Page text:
Paramount on the Block

Spiderverse + Star Trek universe movie franchise incoming.

Oh god, not Sony. Their movies suh-huh-huh-huck.

Microsoft should buy it. Then they can finally let Todd make Star Trek.

Huh, that’s interesting. I hadn’t heard of Apollo Global Management Group before, and wondered if they were like an '80s and '90s throwback to talent agencies specializing in package deals with clients.

Turns out I probably should have heard of them. They’re a sprawling private equity/alternative asset firm specializing in manufacturing red flags.

I mean, they’re probably fine, but they’ve snapped up so many companies in so many industries, from media and entertainment to shitty education to capital and retirement fund management to energy to one of the successors to the Blackrock mercenary outfit, that I could easily imagine them fitting into the Shadowrun universe.

Maybe not.

Insiders tell Variety that the expectation at the company is that neither of the two offers in play — Skydance Media-RedBird Capital Partners and Sony Pictures Entertainment-Apollo Global Management — will come to fruition. And Redstone is said to have reluctantly concluded that a deal with David Ellison’s Skydance, a longtime partner of Paramount Pictures, will not be possible.

As of Friday morning, the special committee established by Paramount Global’s board to evaluate M&A proposals had not notified Skydance one way or the other about its best and final offer, which would involve Skydance acquiring Redstone’s National Amusements Inc. and merging Skydance and Paramount Global, per a source familiar with the talks. The exclusive negotiating window between Skydance and the Paramount Global board’s special committee established to review M&A offers is set to expire at midnight Friday.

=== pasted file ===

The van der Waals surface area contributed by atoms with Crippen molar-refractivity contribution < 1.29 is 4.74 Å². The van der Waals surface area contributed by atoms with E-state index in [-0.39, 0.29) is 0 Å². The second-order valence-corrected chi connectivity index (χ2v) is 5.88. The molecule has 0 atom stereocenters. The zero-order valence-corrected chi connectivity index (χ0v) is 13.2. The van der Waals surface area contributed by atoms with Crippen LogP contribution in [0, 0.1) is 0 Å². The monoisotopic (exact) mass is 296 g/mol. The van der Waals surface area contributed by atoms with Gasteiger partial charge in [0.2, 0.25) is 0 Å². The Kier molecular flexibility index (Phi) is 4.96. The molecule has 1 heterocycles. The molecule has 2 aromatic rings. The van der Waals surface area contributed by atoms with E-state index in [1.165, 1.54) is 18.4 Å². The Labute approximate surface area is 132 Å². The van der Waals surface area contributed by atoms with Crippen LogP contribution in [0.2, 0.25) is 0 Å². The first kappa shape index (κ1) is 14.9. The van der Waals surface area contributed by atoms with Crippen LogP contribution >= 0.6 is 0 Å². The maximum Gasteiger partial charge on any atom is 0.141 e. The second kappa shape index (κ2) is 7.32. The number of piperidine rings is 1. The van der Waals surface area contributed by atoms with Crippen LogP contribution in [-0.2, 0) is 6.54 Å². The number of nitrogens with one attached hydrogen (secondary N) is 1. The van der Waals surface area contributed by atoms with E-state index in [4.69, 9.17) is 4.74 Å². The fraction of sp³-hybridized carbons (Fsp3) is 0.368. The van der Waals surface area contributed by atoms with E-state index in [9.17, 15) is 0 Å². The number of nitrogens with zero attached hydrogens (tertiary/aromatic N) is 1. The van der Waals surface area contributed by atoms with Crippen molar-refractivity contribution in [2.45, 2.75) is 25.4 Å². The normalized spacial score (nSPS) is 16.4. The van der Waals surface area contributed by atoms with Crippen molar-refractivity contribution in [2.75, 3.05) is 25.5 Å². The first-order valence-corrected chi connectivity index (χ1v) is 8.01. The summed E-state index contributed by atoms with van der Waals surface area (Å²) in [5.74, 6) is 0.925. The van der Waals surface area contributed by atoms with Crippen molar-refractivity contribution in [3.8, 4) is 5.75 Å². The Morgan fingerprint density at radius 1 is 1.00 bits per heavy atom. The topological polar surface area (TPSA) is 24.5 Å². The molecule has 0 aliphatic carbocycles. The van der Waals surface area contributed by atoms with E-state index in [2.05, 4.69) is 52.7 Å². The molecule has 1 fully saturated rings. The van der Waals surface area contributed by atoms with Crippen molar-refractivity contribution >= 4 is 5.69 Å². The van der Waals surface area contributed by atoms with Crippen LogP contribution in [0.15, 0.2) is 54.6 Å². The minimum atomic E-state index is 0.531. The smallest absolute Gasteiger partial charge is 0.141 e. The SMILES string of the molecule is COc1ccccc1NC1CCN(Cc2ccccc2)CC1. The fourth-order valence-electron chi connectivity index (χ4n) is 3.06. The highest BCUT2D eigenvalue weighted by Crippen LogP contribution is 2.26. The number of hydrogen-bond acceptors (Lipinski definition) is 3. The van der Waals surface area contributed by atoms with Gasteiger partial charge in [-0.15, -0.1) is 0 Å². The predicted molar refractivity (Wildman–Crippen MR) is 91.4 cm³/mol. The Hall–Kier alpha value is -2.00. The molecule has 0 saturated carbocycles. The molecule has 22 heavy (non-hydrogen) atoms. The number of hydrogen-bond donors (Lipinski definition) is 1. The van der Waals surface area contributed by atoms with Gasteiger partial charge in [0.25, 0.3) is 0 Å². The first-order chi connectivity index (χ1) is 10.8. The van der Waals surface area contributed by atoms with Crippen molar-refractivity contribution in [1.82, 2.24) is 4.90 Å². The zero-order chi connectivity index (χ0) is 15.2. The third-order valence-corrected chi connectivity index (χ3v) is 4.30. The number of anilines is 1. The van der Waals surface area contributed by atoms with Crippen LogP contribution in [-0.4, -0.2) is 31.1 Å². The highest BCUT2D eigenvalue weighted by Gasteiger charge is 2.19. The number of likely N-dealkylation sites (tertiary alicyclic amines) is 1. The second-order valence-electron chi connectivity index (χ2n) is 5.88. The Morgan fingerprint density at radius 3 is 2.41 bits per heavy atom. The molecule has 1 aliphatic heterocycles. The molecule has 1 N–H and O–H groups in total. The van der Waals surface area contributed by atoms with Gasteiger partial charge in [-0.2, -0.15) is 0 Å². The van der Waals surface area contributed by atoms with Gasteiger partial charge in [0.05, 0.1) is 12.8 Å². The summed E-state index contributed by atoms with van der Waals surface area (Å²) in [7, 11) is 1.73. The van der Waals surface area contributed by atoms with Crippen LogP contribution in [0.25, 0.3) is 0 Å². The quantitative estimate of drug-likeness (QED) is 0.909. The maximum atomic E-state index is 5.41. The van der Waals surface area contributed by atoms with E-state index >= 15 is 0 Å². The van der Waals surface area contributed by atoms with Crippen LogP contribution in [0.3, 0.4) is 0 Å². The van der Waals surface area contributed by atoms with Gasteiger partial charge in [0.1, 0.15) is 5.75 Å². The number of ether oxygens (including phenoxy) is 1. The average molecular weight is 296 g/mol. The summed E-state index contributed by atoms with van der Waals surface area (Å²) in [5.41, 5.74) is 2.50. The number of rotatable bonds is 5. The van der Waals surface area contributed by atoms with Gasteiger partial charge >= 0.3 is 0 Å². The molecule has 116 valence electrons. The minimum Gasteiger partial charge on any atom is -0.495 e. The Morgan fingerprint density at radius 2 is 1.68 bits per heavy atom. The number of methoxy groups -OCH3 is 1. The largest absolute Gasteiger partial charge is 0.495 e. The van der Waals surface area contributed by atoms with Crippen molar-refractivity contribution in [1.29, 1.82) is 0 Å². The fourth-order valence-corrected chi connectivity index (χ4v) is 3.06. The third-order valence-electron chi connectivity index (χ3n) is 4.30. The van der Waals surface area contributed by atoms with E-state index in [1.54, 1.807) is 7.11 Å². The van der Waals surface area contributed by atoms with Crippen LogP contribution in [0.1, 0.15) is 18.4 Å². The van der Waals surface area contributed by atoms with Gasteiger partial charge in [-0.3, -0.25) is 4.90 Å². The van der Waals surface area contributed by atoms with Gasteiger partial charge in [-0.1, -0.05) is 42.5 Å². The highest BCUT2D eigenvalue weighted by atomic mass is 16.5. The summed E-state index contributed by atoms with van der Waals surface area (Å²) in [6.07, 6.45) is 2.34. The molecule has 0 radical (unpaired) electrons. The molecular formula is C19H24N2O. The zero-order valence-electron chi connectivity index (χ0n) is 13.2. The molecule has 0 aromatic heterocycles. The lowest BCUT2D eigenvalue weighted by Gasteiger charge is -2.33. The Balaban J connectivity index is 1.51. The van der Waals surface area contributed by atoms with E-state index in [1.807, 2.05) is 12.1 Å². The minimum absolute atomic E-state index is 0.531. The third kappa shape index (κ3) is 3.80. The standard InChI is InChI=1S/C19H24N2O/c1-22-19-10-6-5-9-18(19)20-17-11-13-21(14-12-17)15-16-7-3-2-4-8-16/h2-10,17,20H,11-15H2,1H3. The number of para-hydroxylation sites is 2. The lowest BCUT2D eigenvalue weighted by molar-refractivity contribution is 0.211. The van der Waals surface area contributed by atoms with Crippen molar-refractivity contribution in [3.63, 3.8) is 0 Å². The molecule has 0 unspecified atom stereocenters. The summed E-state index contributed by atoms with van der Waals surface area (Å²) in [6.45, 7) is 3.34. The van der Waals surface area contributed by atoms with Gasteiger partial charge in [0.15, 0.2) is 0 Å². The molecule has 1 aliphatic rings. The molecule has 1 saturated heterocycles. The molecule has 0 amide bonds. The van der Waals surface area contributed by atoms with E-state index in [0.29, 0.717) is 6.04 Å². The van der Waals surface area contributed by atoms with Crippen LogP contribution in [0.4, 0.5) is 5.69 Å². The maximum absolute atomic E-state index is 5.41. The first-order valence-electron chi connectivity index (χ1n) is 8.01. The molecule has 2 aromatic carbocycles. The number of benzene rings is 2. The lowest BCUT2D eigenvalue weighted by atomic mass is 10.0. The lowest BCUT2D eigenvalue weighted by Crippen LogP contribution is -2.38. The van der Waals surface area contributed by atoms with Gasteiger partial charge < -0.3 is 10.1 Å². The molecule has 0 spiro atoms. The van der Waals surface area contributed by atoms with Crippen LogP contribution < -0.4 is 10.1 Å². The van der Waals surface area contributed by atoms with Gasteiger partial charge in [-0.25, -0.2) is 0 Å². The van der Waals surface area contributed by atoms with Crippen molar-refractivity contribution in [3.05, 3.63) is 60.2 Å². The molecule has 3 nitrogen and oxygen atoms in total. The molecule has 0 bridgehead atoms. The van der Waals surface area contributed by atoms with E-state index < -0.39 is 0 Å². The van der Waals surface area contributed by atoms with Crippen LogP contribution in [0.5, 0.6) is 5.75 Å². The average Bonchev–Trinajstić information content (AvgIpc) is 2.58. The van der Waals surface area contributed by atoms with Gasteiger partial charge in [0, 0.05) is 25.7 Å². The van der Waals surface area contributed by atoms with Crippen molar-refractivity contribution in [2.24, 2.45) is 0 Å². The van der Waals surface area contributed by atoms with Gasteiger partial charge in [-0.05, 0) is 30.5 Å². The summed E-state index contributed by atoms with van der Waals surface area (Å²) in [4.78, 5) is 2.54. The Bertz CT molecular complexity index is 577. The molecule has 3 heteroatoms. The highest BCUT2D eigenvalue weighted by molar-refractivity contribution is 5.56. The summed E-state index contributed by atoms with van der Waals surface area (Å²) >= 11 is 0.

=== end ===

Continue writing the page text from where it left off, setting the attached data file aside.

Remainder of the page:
Jeez, what a mess.

Yay? As a Star Trek fan, I think this is the best outcome? Status quo is good right?

Well, they’re probably going to start selling themselves piecemeal so … who knows?

Saudi Sovereign Wealth Fund incoming in 5, 4, 3…

Those three fellas around Shari are a trio of co-CEOs.

George Cheeks, president and CEO of CBS; Chris McCarthy, president and CEO of Showtime/MTV Entertainment Studios and Paramount Media Networks; and Brian Robbins, president and CEO of Paramount Pictures and Nickelodeon will combine to lead what Paramount is calling “the office of the CEO.”

What does it mean when only two of the co-CEOs wear matching suits?